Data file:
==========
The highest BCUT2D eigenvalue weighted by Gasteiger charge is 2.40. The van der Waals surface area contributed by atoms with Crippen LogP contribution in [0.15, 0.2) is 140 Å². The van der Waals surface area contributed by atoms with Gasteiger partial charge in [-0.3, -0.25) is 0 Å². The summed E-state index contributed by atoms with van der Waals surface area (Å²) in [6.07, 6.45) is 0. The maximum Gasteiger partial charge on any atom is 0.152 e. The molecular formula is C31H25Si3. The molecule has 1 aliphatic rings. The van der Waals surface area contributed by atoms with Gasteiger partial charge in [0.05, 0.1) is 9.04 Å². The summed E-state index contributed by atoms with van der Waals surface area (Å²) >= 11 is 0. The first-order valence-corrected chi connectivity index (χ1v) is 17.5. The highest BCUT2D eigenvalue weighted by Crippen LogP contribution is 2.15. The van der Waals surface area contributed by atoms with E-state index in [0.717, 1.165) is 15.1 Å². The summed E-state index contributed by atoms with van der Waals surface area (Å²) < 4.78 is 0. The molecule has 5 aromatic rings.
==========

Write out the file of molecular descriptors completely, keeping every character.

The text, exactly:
The highest BCUT2D eigenvalue weighted by Gasteiger charge is 2.40. The van der Waals surface area contributed by atoms with Crippen LogP contribution in [0.15, 0.2) is 140 Å². The van der Waals surface area contributed by atoms with Gasteiger partial charge in [-0.3, -0.25) is 0 Å². The summed E-state index contributed by atoms with van der Waals surface area (Å²) in [6.07, 6.45) is 0. The maximum Gasteiger partial charge on any atom is 0.152 e. The molecular formula is C31H25Si3. The molecule has 1 aliphatic rings. The van der Waals surface area contributed by atoms with Gasteiger partial charge in [0.05, 0.1) is 9.04 Å². The summed E-state index contributed by atoms with van der Waals surface area (Å²) >= 11 is 0. The first-order valence-corrected chi connectivity index (χ1v) is 17.5. The highest BCUT2D eigenvalue weighted by Crippen LogP contribution is 2.15. The van der Waals surface area contributed by atoms with E-state index in [0.717, 1.165) is 15.1 Å². The summed E-state index contributed by atoms with van der Waals surface area (Å²) < 4.78 is 0. The molecule has 5 aromatic rings.